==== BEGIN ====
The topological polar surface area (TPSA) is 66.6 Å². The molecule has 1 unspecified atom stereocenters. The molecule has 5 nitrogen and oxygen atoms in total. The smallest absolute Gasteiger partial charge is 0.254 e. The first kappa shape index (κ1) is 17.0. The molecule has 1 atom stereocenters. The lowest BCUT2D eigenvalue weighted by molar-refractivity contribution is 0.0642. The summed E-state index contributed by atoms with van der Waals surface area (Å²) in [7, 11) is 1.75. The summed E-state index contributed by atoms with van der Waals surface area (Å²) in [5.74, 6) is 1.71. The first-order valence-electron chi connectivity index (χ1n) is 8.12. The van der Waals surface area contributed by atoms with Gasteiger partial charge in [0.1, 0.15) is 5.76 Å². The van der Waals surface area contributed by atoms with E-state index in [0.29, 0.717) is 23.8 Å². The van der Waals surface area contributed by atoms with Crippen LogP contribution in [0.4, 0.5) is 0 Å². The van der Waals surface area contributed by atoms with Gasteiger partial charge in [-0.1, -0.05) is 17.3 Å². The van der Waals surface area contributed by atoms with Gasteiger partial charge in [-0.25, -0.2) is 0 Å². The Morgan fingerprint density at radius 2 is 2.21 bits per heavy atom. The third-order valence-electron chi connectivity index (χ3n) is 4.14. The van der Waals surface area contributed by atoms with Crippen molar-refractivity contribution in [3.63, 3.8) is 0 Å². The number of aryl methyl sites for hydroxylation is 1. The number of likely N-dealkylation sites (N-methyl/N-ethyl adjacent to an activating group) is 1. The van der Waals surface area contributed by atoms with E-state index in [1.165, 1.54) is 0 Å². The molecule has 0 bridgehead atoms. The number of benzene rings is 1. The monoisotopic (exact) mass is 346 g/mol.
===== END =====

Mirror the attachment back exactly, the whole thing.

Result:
The topological polar surface area (TPSA) is 66.6 Å². The molecule has 1 unspecified atom stereocenters. The molecule has 5 nitrogen and oxygen atoms in total. The smallest absolute Gasteiger partial charge is 0.254 e. The first kappa shape index (κ1) is 17.0. The molecule has 1 atom stereocenters. The lowest BCUT2D eigenvalue weighted by molar-refractivity contribution is 0.0642. The summed E-state index contributed by atoms with van der Waals surface area (Å²) in [7, 11) is 1.75. The summed E-state index contributed by atoms with van der Waals surface area (Å²) in [5.74, 6) is 1.71. The first-order valence-electron chi connectivity index (χ1n) is 8.12. The van der Waals surface area contributed by atoms with Gasteiger partial charge in [0.1, 0.15) is 5.76 Å². The van der Waals surface area contributed by atoms with E-state index in [0.29, 0.717) is 23.8 Å². The van der Waals surface area contributed by atoms with Crippen LogP contribution in [0.4, 0.5) is 0 Å². The van der Waals surface area contributed by atoms with Gasteiger partial charge in [-0.1, -0.05) is 17.3 Å². The van der Waals surface area contributed by atoms with Gasteiger partial charge in [-0.25, -0.2) is 0 Å². The Morgan fingerprint density at radius 2 is 2.21 bits per heavy atom. The third-order valence-electron chi connectivity index (χ3n) is 4.14. The van der Waals surface area contributed by atoms with Crippen molar-refractivity contribution in [3.63, 3.8) is 0 Å². The number of aryl methyl sites for hydroxylation is 1. The number of likely N-dealkylation sites (N-methyl/N-ethyl adjacent to an activating group) is 1. The van der Waals surface area contributed by atoms with E-state index in [1.165, 1.54) is 0 Å². The molecule has 0 bridgehead atoms. The number of benzene rings is 1. The monoisotopic (exact) mass is 346 g/mol.